A whole list of questions about chaffles answered. Read this blog to make the best chaffles.
This creation is one of the most popular recipes on HangryWoman.com, and for good reason.
A low carb, keto-friendly, sugar-free food kind of checks all of the boxes when you’re aiming to lower your carbohydrate intake.
I’ve gotten hundreds of emails and comments about chaffles after I posted a recipe about them.
I combined every question I could to come up with this guide about them.
I’m really excited to share this because you guys have had a huge interest in what they are and how to make them.
This will be a living blog post! If there’s a question you have, but you don’t see it, be sure to let me know so I can keep adding to this and expanding everyone’s knowledge of chaffles!
So here are all of your questions about chaffles answered.
Just like waffle, but with a “cha”! Cha-Full
The most simple definition of a chaffle is a low-carb waffle with cheese a the base ingredient.
Rather than using flour, chaffles use cheeses like mozzarella, cheddar, and Colby jack to give the waffle its shape and texture.
They’re so popular on low-carb and keto lifestyles because they literally taste like a waffle – crunch and all.
For a sweet chaffle, some typical ingredients you’ll find are mozzarella cheese, egg, vanilla, cinnamon, almond flour, and low carb sweeteners like swerve or allulose. I love mine with a drizzle of sugar-free salted caramel!
In savory chaffles, mozzarella can be used, but sharper, saltier cheeses like cheddar or colby jack are often mixed with ingredients like garlic powder, everything bagel seasoning, onion, Jalapenos and more.
The combinations are really endless for both sweet and savory versions.
You make one by combining your chaffles ingredients in a bowl and making sure the cheese is coated well, and mixed together with the rest of your ingredients thoroughly.
Once you create the batter, you put them in a waffle maker and let them steam and crisp up.
A chaffle tastes like a waffle! That’s the beauty of it. It’s crunchy on the outside, and soft on the inside.
The flavor combinations are pretty versatile, so you can make many variations of it.
This depends on a lot of factors – whether you use almond flour, or not, and what ingredients and spices you decide to add to your chaffle.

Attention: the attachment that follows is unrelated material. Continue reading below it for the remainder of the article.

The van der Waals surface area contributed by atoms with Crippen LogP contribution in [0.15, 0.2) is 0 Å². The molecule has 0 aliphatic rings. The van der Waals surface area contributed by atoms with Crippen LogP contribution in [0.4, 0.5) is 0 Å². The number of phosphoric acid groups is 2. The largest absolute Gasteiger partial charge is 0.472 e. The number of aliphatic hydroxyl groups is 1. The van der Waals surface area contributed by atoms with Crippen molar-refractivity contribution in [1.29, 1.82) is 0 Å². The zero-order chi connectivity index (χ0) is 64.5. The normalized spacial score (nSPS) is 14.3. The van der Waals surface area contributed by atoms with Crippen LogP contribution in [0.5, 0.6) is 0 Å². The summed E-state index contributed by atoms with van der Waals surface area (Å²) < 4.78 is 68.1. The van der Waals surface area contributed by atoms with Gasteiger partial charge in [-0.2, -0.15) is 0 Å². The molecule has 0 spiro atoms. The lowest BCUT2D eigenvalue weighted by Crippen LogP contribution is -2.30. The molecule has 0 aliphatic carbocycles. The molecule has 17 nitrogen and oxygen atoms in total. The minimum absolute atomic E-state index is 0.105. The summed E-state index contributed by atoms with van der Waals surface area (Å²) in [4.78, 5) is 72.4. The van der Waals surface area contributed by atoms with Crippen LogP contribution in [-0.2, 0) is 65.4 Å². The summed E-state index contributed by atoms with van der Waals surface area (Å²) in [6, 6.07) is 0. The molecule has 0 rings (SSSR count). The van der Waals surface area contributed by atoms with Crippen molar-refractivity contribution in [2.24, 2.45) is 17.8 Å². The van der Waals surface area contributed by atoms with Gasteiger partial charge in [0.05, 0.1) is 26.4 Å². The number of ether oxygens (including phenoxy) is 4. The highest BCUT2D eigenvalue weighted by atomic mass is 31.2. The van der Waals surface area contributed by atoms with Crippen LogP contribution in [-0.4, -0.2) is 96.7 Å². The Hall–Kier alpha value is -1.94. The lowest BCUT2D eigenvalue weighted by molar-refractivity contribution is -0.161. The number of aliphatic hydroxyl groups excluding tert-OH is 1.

Most chaffles I’ve seen are under 5g of carbs.
Chaffles take anywhere from 5-15 minutes to make depending on how many you’re making, and how large you’re making them.
Chaffles are a keto-friendly food. They are low in carbohydrates and high in fat, so they tend to satisfy the diet’s macros.
Anytime! Chaffles make great morning breakfasts, bread replacements for lunchtime sandwiches, and a base for your dinner to go on top of!
Technically no, but there are some great keto waffle recipes out there.
Again, it wouldn’t really be a chaffle without the cheese element. I haven’t tried using dairy-free cheeses for this yet, but it would be an interesting experiment for the blog.
Yes! I have used low-fat cheeses, but just make sure to add a little oil or butter to your batter.
Low-fat cheeses melt differently and need as much help as they can get. At least with this method, you can control the fat in your cheese.
Personally, and this is probably TMI, I have had a hard time pooping when I eat too many of them. I think it’s because the fiber count is low, and I’m sensitive to dairy! So, all of that to be said – it’s probably a good idea to have some fiber in your diet along with these, but everyone’s different!
I prefer the almond flour method for one simple reason.
When you use almond flour it helps bind the other ingredients together so that you don’t cut into straight-up cheese and egg.
Almond flour helps texture resemble bread just a little bit more than leaving it out.
Coconut flour can be a substitute for almond flour, but note that coconut flour soaks up a lot of moisture, and it could leave your chaffle drier than you’d like.
Additionally, it could cause it to burn in your waffle maker.
You can! Some of my readers have taken my chaffle recipe batter and made them into pancakes.
Per their experience, they really liked it. It didn’t get fluffy like a pancake, but they said it was quite tasty!
Yes. They will keep for 7 days when frozen. Wrap them tightly in parchment paper, and stick them in a ziplock or stasher bag.
You can reheat your chaffles by letting them thaw, and then toasting them in the toaster, or you can wrap them in a damp paper towel and microwave them for 30-60 seconds.
I really hope this leaves with some more knowledge about chaffles, and encourages you to create your own flavors.
I always love seeing your creations and chaffles are no exception!
Thanks for reading and let me know if there are any chaffle recipes around the web that I need to add!